6. It could not but greatly vindicate the apostles whereof he calls to witness those many churches from all suspicion of forgery and imposture, in the and monuments every where erected to the methoughts of sober and unbiassed persons, to see mory of Christian martyrs, no less to the honor their doctrine readily entertained by men of the than advantage of those cities and countries, and most discerning and inquisitive minds. Had they in some sense to all mankind. dealt only with the rude and the simple, the idiot 7. The sum of the discourse is, in the apostle's and the unlearned, there might have been some words, that "God chose the foolish things of the pretence to suspect that they lay in wait to de- world to confound the wise, the weak to confound ceive, and designed to impose upon the world by those that are mighty, the base things of the world, crafty and insinuative arts and methods. But, things most vilified and despised, yea, and things alas, they had other persons to deal with, men of which are not, to bring to nought things that are,"| the acutest wits and most profound abilities, the These were the things, these the persons whom wisest philosophers and most subtile disputants, God sent upon this errand, to silence “the wise, able to weigh an argument with the greatest accuracy, and to decline the force of the strongest rea * Tbeodoret, who was one of the earliest and most sonings ; and who had their parts edged with the learned historians of the church, lived in the former keenest prejudices of education, and a mighty part of the fifth century, His commentaries on vaveneration for the religion of their country; a reli- rious parts of Scripture display great knowledge and gion that for so many ages had governed the world, piety; but he suffered much from the factious spirit and taken firm possession of the minds of men.

of his age: and in the disputes respecting Nestorius,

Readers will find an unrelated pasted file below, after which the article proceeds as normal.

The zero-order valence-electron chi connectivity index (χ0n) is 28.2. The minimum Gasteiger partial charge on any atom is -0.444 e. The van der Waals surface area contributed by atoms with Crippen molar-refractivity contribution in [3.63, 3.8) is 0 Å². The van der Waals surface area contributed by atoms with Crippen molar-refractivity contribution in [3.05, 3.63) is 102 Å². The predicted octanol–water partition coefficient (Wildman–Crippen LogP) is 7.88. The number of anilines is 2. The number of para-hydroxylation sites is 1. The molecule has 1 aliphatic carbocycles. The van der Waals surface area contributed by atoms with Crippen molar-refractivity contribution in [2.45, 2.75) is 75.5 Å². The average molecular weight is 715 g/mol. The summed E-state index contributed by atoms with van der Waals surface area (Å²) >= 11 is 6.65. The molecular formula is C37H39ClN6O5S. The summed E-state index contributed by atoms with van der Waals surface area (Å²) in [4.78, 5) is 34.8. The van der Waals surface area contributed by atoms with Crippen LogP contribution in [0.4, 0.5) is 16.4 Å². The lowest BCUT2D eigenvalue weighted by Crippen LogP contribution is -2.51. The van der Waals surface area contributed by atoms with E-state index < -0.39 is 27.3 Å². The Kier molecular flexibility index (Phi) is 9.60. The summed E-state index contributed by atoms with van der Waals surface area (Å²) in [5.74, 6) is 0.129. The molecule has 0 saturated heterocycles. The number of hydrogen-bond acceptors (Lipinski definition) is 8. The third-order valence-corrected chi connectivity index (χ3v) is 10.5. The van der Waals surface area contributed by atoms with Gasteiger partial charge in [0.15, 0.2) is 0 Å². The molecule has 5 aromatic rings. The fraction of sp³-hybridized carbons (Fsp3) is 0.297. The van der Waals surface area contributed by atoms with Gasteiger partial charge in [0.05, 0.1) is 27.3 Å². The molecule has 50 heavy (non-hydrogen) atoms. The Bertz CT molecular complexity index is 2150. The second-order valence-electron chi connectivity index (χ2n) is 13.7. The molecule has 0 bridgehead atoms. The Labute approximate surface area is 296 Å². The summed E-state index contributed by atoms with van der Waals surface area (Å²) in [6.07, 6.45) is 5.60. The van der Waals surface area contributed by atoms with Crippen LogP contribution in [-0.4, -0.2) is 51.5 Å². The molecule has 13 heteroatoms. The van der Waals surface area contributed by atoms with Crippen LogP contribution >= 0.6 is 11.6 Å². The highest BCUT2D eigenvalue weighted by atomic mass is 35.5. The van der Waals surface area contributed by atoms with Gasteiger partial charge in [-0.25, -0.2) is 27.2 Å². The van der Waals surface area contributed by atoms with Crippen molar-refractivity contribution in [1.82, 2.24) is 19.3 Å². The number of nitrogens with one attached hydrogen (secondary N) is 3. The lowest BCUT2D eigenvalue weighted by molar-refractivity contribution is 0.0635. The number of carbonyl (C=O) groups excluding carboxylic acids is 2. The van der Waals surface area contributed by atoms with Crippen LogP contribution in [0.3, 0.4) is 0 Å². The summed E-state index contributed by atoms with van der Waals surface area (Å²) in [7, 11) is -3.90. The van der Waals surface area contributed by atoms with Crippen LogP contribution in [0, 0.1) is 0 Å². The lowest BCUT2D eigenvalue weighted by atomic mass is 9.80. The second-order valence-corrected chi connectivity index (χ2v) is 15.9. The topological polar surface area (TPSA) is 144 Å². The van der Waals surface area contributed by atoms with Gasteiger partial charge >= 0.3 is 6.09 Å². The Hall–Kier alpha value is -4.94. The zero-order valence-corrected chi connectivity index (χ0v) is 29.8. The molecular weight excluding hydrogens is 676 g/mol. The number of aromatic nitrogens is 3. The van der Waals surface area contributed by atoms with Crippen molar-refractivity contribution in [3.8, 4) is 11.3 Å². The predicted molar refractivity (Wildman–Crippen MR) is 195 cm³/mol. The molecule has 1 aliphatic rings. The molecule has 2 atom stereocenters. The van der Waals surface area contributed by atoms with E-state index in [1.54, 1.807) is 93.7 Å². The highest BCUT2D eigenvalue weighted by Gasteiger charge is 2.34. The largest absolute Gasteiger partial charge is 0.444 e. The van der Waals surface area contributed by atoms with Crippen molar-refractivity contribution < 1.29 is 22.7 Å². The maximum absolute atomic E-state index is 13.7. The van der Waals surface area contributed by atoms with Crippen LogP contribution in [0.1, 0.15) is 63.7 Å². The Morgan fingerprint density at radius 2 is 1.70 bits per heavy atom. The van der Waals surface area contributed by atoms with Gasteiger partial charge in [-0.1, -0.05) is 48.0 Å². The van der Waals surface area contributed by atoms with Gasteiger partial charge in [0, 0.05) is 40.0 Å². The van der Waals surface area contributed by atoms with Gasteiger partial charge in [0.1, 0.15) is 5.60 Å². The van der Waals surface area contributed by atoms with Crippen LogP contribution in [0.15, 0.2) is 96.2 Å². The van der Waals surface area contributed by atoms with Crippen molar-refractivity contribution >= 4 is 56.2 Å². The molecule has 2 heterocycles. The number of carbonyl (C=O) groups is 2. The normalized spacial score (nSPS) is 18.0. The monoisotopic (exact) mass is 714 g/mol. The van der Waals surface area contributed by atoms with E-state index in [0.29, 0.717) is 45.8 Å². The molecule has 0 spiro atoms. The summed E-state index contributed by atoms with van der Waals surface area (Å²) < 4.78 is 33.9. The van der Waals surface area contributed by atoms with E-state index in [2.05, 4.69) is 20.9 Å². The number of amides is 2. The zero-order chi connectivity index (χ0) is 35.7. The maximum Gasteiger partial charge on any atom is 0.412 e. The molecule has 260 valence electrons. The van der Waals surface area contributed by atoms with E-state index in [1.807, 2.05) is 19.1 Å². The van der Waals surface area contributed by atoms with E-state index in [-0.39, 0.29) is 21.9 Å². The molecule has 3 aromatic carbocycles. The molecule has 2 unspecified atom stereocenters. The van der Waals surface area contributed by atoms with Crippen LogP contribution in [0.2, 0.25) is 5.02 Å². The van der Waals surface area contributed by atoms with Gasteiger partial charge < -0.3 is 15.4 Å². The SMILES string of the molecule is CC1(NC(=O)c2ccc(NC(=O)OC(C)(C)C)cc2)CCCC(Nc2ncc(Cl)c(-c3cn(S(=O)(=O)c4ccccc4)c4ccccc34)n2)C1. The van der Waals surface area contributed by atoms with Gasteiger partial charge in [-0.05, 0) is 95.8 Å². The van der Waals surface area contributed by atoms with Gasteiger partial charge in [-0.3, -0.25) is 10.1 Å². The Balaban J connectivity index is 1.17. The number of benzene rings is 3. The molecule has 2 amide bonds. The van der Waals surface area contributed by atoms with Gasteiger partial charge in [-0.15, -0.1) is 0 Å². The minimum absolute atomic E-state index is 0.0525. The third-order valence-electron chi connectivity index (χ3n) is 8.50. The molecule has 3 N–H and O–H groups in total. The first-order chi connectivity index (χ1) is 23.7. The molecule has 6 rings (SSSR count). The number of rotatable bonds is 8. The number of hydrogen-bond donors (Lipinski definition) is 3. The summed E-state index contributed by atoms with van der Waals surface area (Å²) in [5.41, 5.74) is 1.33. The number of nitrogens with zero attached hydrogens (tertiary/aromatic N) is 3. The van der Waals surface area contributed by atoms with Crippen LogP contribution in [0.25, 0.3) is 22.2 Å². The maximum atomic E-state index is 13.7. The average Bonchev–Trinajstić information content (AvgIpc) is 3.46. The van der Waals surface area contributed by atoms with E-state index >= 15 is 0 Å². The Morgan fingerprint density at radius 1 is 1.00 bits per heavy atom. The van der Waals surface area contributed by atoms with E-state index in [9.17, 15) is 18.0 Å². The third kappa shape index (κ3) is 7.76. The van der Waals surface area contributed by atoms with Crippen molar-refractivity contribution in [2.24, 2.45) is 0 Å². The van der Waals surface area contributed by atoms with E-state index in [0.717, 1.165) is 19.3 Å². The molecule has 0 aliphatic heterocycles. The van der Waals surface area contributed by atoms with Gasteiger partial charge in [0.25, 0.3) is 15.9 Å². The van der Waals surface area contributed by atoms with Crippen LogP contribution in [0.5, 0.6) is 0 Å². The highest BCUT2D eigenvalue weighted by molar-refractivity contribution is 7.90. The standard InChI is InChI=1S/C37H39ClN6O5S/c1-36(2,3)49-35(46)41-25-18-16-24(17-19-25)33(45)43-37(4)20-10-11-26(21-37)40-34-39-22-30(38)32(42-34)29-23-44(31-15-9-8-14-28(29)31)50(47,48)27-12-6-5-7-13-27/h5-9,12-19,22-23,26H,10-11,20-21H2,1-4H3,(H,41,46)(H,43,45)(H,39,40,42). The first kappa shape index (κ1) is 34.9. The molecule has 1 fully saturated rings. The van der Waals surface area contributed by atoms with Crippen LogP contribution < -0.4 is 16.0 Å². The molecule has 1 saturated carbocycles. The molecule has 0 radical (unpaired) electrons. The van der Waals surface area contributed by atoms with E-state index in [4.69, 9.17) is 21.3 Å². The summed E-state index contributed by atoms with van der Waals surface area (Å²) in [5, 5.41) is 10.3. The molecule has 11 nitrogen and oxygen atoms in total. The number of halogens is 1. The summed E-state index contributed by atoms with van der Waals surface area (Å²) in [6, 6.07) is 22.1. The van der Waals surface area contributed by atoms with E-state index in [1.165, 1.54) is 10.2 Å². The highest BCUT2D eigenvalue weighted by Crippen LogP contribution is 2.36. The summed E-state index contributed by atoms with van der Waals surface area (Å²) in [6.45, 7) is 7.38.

was threatened with the loss of the episcopal rank, And yet, notwithstanding all these disadvantages, to which he had been justly elevated for his virtucs. these plain men conquered the wise and the learn.

-Ed. ed, and brought them over to that doctrine that + 1 Cor. i. 27, 28. 85



the scribe, and the disputer of this world, and to It was towards evening when they came, and make foolish the wisdom of this world.” For therefore probably they staid with him all night, though “ the Jews required a sign, and the Greeks during which Andrew had opportunity to inform sought after wisdom, though the preaching a cru- himself, and to satisfy his most scrupulous inquicified Saviour was a scandal to the Jews, and ries. Early the next morning, (if not that very foolishness to the” learned “Grecians ;" yet, " by evening,) he hastened to acquaint his brother Si. this foolishness of preaching, God was pleased to mon with these glad tidings. It is not enough to save them that believed;" and in the event made be good and happy alone; religion is a communiit appear, that “the foolishness of God is wiser cative principle, that, like the circles in the water, than men, and the weakness of God stronger than delights to multiply itself, and to diffuse its influmen."* That so the honor of all might entirely ences round about it, and especially upon those redound to himself ; so the apostle concludes, whom nature had placed nearest to us. He tells " that no flesh should glory in his presence, but him, they had found the long-looked for Messiah, that he that glorieth, should glory in the Lord.” him whom Moses and the prophets had so signally